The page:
The FCC is not proposing to charge for administrative updates, such as mailing address changes for amateur applications, and amateur radio will remain exempt from annual regulatory fees. “For administrative updates [and] modifications, which also are highly automated, we find that it is in the public interest to encourage licensees to update their [own] information without a charge,” the FCC said.

The FCC also proposes to assess a $50 fee for individuals who want a printed copy of their license. “The Commission has proposed to eliminate these services — but to the extent the Commission does not do so, we propose a fee of $50 to cover the costs of these services,” the FCC said.

The Ray Baum’s Act does not exempt filing fees in the Amateur Radio Service. The FCC dropped assessment of fees for vanity call signs several years ago.

Deadlines for comments and reply comments will be determined once the NPRMappears in the Federal Register. File comments by using the FCC’s Electronic Comment Filing System (ECFS), posting to MD Docket No. 20-270. This docket is already open for accepting comments even though deadlines have not yet been set.  [from W4BZM via ARRL]

New QTH for KN4UDV

Jim Mc Clure and Rich Girardin work at the club station.

Many of you know Jim McClure, KN4UDV, as the motorcycle-rider with the handlebar mustache.  Jim sends that he will soon be moving to Colorado Springs to be with his daughter and son-in-law.  He asked us to tell the NOARC members that he has enjoyed the chance to get to know all of you and that he will especially miss the opportunities for contesting with everyone.  He will still be receiving text at his current phone number and email at his current address, and hopes to work some of the members again on HF from Colorado Springs. [relayed via W4BZM]

Results from 8/10/2020 Exam

The exam on August 10 had 14 applicants, 12 of which were from the class. Nine of the 14 got the Technician licenses, one got the General upgrade, and one person went from zero to Extra.   The VEs were KA5DLV, KM4OZK, KL7LS, AJ4XK, KJ4RWD, KK4WDQ and W4BZM.

The list follows: 

Christopher Bolin KO4GDR Tech; Suzanne Cain KO4GDS Tech; David Cook KY4AI Extra; David Craft KO4GDT Tech; Mackenzie Holliday KO4FUU to General; Scott Friesen KO4GDU Tech; Christoper Kelly KO4GDV Tech; James King KO4GDW Tech; William King KO4GDX Tech; Katherine Talley KO4GDY Tech; Michael Williams KO4GDZ Tech

Congratulations to all of the new hams, upgrades, instructors and VEs.


The Club President was asked in early February by Police Chief Steven McCosker for the club to assist his officers with the first Unity Flashlight Walk. The 1.2 mile walk (5:45 pm on February 29, 2020) in downtown Crestview requested we be their “eyes and ears” while the patrol officers walked with residents as a sign of solidarity of community strength and unity. The hams were to be aided by Okaloosa Sheriff and other community volunteers. As the last marchers passed each of 14 checkpoints (street intersections), horse-type barricades would be removed and we were to be released.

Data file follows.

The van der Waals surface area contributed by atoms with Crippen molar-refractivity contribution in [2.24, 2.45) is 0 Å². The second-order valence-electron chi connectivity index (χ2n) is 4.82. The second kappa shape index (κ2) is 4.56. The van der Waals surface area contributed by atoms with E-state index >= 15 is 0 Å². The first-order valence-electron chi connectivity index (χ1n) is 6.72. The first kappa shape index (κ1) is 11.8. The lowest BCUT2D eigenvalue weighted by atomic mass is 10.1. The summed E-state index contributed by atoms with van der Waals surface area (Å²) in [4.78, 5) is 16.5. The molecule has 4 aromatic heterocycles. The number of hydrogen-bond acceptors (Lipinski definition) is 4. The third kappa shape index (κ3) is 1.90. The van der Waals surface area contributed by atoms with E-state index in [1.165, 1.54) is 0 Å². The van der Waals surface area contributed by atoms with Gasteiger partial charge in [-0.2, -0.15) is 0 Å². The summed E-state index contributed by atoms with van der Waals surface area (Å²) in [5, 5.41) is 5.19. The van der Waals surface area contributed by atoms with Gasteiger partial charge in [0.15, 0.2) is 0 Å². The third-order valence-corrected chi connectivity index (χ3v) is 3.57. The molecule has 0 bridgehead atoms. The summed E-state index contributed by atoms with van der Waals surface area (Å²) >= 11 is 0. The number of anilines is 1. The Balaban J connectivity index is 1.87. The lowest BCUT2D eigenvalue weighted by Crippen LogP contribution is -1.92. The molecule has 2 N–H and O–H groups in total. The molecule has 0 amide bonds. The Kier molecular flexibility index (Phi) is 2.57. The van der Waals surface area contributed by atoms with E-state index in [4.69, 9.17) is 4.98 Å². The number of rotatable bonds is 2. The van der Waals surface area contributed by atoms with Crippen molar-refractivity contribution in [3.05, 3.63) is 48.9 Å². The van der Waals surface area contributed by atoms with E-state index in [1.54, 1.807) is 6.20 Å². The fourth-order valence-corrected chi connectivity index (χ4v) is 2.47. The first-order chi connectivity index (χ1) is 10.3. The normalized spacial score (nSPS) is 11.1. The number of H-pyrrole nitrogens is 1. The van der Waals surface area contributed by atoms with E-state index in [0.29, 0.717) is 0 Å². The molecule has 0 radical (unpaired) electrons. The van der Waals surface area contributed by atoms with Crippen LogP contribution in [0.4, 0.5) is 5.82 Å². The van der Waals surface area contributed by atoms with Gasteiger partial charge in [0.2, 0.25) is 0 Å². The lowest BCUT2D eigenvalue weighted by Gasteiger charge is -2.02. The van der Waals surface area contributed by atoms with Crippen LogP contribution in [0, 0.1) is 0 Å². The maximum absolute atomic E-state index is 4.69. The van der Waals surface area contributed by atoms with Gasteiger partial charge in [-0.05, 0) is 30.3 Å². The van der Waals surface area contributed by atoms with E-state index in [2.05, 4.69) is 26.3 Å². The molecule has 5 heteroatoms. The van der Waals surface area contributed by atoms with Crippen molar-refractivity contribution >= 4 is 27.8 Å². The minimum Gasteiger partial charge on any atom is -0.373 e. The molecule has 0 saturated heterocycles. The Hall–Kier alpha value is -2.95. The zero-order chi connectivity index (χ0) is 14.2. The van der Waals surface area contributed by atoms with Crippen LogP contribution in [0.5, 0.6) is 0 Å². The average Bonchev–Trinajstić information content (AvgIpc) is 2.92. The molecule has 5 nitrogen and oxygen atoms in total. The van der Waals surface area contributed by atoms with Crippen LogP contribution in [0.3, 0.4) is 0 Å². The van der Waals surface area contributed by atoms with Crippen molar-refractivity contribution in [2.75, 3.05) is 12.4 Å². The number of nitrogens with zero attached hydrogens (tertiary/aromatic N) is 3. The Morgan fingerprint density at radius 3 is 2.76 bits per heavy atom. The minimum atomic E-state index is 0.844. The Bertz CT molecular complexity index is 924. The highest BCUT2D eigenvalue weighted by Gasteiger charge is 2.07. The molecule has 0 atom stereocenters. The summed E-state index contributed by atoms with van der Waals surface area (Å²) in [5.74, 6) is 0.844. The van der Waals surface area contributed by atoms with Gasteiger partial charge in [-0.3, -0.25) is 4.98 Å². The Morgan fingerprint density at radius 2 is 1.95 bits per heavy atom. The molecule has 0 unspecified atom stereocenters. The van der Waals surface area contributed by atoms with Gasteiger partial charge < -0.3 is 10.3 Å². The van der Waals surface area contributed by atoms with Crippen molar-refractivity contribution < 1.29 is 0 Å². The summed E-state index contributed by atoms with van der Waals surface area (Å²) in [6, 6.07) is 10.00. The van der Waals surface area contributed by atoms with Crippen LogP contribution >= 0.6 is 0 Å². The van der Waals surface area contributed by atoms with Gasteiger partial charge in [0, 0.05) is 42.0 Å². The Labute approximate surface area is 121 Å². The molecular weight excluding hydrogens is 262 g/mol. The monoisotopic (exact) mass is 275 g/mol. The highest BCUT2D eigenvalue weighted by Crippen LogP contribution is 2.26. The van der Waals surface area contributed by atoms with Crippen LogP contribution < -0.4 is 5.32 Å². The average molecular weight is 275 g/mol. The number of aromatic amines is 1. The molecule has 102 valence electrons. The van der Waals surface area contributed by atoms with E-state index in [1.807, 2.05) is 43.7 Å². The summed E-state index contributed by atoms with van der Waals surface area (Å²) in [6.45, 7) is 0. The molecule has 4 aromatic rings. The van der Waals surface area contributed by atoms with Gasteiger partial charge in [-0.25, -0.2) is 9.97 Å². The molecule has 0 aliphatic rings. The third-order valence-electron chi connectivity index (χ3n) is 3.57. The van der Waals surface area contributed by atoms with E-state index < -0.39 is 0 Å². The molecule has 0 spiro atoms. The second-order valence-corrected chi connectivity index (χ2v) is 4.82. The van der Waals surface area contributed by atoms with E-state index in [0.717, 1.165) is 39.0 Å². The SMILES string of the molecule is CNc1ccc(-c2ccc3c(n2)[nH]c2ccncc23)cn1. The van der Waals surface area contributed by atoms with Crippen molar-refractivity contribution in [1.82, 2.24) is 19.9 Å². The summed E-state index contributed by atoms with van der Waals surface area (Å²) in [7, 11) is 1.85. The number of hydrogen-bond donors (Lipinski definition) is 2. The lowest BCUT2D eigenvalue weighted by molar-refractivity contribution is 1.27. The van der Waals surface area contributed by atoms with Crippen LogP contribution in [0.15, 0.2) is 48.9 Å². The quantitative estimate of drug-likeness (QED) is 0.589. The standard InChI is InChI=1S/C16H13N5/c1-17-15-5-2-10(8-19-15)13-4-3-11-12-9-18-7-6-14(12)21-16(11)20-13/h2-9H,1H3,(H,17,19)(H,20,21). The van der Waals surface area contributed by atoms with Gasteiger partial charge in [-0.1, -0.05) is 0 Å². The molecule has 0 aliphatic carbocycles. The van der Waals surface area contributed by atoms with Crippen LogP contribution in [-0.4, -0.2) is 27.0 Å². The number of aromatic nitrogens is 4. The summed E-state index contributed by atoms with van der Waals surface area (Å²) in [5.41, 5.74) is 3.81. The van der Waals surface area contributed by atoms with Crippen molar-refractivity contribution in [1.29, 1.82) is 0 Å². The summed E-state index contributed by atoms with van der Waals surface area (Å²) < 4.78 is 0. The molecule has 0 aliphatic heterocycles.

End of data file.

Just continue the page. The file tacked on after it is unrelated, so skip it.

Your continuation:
The club was allowed to setup a tent (net control point) at the start/finish of the walk, which was City Hall. There was also one ham “ bicycle mobile” as a roamer. The net was run on 447.000 Mhz.

Thanks to the hams the participated: KM4OZK as a community walker; KI4MEU, KM4YOH, N4DPM, KF6LEC, KI4ZIH, KJ4PIU, KM4SPJ, KI4ZER and friend, KN4UDS and daughter, KF4RAF, KA5DLV, KM4SRO and wife, KI5FR, WB4EWS, KJ4FNA, AK4XK, KL7LS, KK4WDQ and KO4AFZ.

Thanks to Mayor JB Whitten and Chief McCosker for attending our meeting and presenting their request.


NOARC Receives Appreciation from City of Crestview

On Monday, October 21, 2019, the Mayor and Crestview City Council wanted to extend appreciation to the clubs and organizations in the city for their work. NOARC was invited to attend the modified City Council meeting, where approximately thirty organizations gave two-minute talks on their organization.

Bruce Adams spoke for our club. He mentioned the FCC mandate of being “a voluntary non-commercial radio service, with emphasis on emergency communications”; that the club is 41 years old this month; and also mentioned some of the public service work that is provided in the city and county.

Flyers were available for those interested in more information, plus the club’s website was delivered in the presentation. Again, NOARC thanks the Mayor and the City for the recognition.

Photo: (left to right) Alex Barthe’, Steve Strom, Bruce Adams, and Jim Morrison. Not pictured are Juanita and Craig Young, and Bob and Sally Walker. Photo by Robb Sugg.

Exam Results

Two applicants were tested on 8/5/2019, with David, KM5AT passing his Extra.  He was licensed previously as an Advanced. 

Others helping with the session were W4BZM, KI5FR, AJ4XK, KL7LS, KJ4RWD AND KK4WDQ.  New member and new ham Bob, KN4UDT, assisted with setup and crowd control.  He plans on becoming a VE within the next year. 

Thanks to Live Oak Baptist Church, NOARC, the applicants, and most of all the other VEs.   A special thanks to Ron for getting the Fellowship Hall.